What are Ventilators?
We have heard about it since the beginning of this pandemic. Hospitals need it more and more, but what are these lung ventilators that everyone talks about?
As we all know, ventilators are devices that are currently in short supply in hospitals around the world, and patients suffering from respiratory failure due to coronavirus may not be able to get the help they need to breathe.
The number of COVID-19 patients requiring respiratory assistance is on the rise many nations are preparing to ration machines, asking manufacturers to speed up their production and even creating improvised fans with diving masks. Some hospitals are also finding out how to share a single ventilator among multiple patients.
So what is a fan and how bad does it take to need it?
A healthy person can inhale oxygen and expel carbon dioxide at a normal rate to keep the body running. But a person with sick or damaged lungs cannot breathe regular air fast enough or strong enough to support their body’s oxygen needs. A ventilator does this work by creating pressure to open the lungs, delivering oxygen to the lungs through a tube, and removing the carbon dioxide that the lungs create.
When we breathe, the diaphragm and other chest muscles contract, this expands the chest and creates pressure to attract oxygen-rich air into the lungs. We exhale carbon dioxide when these muscles relax and the chest returns to its normal size. If the body cannot create this pressure on its own, a ventilator can be used to create it, moving air into the lungs.
The mechanical fans used in the intensive care settings are large and complex devices that run on current and are connected to a central oxygen source. Most of the machine is a monitor with dials, displays, and setting options that can be adapted to each patient’s respiratory needs. Inside the housing, there is a bellows which – like those balloons that we have seen used by paramedics on TV – pushes the oxygenated air through a series of tubes and into the lungs.
Before it reaches the patient, the air flows through a humidifier, which warms and moistens it. From there, the oxygenated air is pushed through a tube that transports it to the lungs and removes the resulting carbon dioxide.
Mechanically ventilated patients are generally intubated, meaning that they have a tube inserted through the mouth and into the respiratory tract. Once an endotracheal tube is in place, the end swells to seal the airways, which prevents any gas or fluid from escaping backward as air is pushed into the lungs.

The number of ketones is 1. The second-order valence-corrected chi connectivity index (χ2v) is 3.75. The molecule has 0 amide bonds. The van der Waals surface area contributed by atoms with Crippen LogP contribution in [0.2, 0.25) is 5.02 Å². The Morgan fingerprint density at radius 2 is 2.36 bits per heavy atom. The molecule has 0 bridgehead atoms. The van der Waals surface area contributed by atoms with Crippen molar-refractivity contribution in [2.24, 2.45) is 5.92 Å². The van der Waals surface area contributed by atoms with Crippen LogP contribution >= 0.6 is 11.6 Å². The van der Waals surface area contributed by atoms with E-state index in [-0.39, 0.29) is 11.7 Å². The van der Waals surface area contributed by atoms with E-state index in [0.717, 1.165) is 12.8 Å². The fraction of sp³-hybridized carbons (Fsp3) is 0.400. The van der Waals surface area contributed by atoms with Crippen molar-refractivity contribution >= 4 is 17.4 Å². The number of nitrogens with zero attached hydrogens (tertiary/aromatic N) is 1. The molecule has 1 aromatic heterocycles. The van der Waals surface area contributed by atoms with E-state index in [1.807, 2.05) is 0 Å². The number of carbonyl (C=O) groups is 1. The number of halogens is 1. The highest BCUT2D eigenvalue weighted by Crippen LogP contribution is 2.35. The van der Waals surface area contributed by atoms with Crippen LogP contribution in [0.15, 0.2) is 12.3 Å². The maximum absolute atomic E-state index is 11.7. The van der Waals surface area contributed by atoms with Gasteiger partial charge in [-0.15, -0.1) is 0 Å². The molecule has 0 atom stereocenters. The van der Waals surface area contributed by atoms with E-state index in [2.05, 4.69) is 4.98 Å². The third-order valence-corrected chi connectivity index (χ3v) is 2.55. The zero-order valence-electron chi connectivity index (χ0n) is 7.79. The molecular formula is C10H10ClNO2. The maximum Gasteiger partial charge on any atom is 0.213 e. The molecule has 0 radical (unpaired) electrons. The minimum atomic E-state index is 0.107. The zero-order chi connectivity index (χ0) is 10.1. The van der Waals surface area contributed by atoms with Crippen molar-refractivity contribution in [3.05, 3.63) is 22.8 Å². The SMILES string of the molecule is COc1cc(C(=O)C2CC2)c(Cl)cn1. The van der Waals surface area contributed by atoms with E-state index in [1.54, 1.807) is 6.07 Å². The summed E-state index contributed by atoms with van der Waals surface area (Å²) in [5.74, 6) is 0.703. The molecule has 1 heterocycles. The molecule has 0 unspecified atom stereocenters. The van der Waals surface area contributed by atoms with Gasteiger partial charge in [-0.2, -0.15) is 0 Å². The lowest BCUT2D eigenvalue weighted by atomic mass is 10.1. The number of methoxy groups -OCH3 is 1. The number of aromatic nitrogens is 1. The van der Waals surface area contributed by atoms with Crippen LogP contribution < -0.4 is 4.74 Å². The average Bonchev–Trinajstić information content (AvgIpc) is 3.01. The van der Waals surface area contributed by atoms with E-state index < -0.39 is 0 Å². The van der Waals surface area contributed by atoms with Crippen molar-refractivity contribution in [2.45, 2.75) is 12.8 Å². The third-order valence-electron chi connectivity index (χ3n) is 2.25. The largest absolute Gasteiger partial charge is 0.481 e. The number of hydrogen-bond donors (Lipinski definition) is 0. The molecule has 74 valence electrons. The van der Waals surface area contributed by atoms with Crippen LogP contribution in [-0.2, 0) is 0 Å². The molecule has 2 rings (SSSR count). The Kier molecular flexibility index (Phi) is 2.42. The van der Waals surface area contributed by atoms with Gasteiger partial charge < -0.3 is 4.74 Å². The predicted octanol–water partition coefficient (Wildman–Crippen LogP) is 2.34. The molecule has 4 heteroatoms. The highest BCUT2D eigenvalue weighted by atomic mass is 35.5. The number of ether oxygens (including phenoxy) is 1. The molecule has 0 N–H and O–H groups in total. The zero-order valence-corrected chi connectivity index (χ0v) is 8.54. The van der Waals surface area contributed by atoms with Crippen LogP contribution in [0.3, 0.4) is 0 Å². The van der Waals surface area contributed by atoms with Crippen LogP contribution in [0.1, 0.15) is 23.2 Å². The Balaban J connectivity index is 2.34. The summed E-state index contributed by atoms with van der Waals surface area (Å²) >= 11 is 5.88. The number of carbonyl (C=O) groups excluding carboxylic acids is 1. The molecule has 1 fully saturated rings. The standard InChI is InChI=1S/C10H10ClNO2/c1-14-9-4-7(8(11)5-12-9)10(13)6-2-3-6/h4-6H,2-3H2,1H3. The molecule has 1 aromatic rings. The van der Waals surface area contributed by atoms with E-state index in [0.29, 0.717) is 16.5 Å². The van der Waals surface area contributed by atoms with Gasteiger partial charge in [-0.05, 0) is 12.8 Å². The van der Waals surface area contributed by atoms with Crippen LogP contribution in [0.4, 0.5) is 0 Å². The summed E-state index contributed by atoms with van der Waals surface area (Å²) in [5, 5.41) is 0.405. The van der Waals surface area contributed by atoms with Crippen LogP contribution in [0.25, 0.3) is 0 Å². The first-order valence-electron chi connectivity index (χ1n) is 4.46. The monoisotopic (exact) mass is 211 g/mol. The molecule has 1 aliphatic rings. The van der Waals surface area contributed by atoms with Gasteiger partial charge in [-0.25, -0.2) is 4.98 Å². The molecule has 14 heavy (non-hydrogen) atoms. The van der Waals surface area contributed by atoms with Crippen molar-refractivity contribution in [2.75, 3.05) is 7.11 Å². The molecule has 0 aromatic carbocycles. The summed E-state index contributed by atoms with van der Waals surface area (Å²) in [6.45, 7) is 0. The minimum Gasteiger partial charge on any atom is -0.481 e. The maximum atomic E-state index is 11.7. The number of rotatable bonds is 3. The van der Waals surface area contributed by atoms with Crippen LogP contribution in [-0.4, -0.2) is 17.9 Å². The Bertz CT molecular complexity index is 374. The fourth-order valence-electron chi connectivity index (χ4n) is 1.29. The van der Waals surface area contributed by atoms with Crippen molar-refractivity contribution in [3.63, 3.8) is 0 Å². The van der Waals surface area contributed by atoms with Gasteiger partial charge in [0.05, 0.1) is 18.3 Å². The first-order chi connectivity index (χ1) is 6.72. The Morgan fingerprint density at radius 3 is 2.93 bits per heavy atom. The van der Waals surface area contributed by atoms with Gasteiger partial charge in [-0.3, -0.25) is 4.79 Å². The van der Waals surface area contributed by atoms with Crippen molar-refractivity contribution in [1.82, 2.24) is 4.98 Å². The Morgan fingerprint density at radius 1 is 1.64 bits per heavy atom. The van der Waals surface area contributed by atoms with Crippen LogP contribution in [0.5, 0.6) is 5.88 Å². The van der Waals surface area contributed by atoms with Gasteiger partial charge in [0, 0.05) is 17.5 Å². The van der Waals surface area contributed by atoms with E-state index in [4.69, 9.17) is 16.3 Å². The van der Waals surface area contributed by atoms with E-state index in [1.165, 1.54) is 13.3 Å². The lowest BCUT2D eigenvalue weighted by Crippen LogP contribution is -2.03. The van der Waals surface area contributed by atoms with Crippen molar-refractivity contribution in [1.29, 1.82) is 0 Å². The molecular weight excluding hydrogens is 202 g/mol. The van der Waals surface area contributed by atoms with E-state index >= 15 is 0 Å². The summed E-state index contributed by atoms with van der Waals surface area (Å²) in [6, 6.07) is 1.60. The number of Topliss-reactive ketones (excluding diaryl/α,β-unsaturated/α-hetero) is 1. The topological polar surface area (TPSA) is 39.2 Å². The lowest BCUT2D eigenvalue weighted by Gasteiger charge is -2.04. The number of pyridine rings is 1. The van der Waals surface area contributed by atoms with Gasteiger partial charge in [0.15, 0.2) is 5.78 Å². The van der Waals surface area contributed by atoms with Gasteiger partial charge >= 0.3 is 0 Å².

Intubated patients are also slightly sedated for part or all of their time to mechanical ventilation. In addition to the discomfort of having a tube stuck in your throat, you may have the feeling that you are suffocating.
There are less invasive types of respiratory assistance, such as oxygen delivered through a mask, but for a COVID-19 patient, supplemental oxygen may not be sufficient.
COVID-19 affects the respiratory system, so people with pre-existing critical lung conditions start at a disadvantage. Smokers, the elderly, and patients with other respiratory problems have less efficient lungs and can be hit harder by respiratory problems resulting from the virus.
Why is there a shortage of fans?
Even before this global pandemic, there were patients attached to fans. But many of these people only require machines for a few hours (during surgery, for example) or for a few days, so they are transferred to another patient. COVID-19 patients with respiratory failure often require mechanical ventilation for a week or more, so machines are not released at the same rate.
The reason there is a bottleneck is that there are too many sick patients and when they get sick they stick to it for a long time.
In addition, a fan is not a device that just needs to be set once. It requires constant monitoring and frequent changes of parameters to balance the pressure, volume, oxygen percentage, and respiratory rate for each individual patient, which means that having many people attached to the fans affects the resources of hospitals, nurses, and doctors.
A further obstacle with COVID-19 is that medical personnel must be dressed in personal protective equipment (gowns, masks, gloves, glasses) every time they interact with a patient. This means that they cannot simply enter and turn a dial to adjust the machine. There is also the risk of exposure to the virus during intubation.